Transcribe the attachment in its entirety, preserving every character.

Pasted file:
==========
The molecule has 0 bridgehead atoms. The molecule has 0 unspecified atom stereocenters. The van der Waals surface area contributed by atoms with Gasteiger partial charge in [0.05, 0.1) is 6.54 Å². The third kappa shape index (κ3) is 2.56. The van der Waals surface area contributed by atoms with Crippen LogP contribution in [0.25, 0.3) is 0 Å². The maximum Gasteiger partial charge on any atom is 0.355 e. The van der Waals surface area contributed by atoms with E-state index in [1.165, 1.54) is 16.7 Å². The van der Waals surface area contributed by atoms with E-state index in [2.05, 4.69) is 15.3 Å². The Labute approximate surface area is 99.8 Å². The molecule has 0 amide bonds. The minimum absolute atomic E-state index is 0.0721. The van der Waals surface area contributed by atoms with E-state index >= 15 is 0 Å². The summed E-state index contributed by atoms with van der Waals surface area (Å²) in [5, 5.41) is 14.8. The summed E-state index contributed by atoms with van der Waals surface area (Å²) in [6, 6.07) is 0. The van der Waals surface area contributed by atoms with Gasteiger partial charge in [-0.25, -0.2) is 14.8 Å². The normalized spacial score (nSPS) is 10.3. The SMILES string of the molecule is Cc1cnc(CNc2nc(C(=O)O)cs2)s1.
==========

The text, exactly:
The molecule has 0 bridgehead atoms. The molecule has 0 unspecified atom stereocenters. The van der Waals surface area contributed by atoms with Gasteiger partial charge in [0.05, 0.1) is 6.54 Å². The third kappa shape index (κ3) is 2.56. The van der Waals surface area contributed by atoms with Crippen LogP contribution in [0.25, 0.3) is 0 Å². The maximum Gasteiger partial charge on any atom is 0.355 e. The van der Waals surface area contributed by atoms with E-state index in [1.165, 1.54) is 16.7 Å². The van der Waals surface area contributed by atoms with E-state index in [2.05, 4.69) is 15.3 Å². The Labute approximate surface area is 99.8 Å². The molecule has 0 amide bonds. The minimum absolute atomic E-state index is 0.0721. The van der Waals surface area contributed by atoms with E-state index >= 15 is 0 Å². The summed E-state index contributed by atoms with van der Waals surface area (Å²) in [5, 5.41) is 14.8. The summed E-state index contributed by atoms with van der Waals surface area (Å²) in [6, 6.07) is 0. The van der Waals surface area contributed by atoms with Gasteiger partial charge in [-0.25, -0.2) is 14.8 Å². The normalized spacial score (nSPS) is 10.3. The SMILES string of the molecule is Cc1cnc(CNc2nc(C(=O)O)cs2)s1.